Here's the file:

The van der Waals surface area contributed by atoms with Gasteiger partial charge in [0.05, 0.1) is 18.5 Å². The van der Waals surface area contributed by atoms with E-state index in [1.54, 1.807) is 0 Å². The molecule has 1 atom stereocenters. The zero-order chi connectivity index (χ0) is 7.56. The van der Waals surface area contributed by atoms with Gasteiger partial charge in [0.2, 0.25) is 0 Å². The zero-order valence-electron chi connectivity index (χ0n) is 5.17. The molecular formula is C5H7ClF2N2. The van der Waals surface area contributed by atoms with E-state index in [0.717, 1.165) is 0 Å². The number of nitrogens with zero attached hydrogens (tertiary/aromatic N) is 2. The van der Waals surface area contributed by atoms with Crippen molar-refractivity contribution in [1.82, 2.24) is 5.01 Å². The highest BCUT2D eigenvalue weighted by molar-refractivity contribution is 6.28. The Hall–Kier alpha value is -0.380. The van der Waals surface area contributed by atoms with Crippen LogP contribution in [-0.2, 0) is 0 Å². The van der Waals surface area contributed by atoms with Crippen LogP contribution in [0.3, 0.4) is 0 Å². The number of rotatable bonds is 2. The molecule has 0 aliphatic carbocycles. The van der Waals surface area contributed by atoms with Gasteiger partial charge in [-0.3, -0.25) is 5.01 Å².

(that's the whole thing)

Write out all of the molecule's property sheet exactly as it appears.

The van der Waals surface area contributed by atoms with Gasteiger partial charge in [0.05, 0.1) is 18.5 Å². The van der Waals surface area contributed by atoms with E-state index in [1.54, 1.807) is 0 Å². The molecule has 1 atom stereocenters. The zero-order chi connectivity index (χ0) is 7.56. The van der Waals surface area contributed by atoms with Gasteiger partial charge in [0.2, 0.25) is 0 Å². The zero-order valence-electron chi connectivity index (χ0n) is 5.17. The molecular formula is C5H7ClF2N2. The van der Waals surface area contributed by atoms with E-state index in [0.717, 1.165) is 0 Å². The number of nitrogens with zero attached hydrogens (tertiary/aromatic N) is 2. The van der Waals surface area contributed by atoms with Crippen molar-refractivity contribution in [1.82, 2.24) is 5.01 Å². The highest BCUT2D eigenvalue weighted by molar-refractivity contribution is 6.28. The Hall–Kier alpha value is -0.380. The van der Waals surface area contributed by atoms with Crippen LogP contribution in [-0.2, 0) is 0 Å². The van der Waals surface area contributed by atoms with Crippen LogP contribution in [0.3, 0.4) is 0 Å². The number of rotatable bonds is 2. The molecule has 0 aliphatic carbocycles. The van der Waals surface area contributed by atoms with Gasteiger partial charge in [-0.3, -0.25) is 5.01 Å².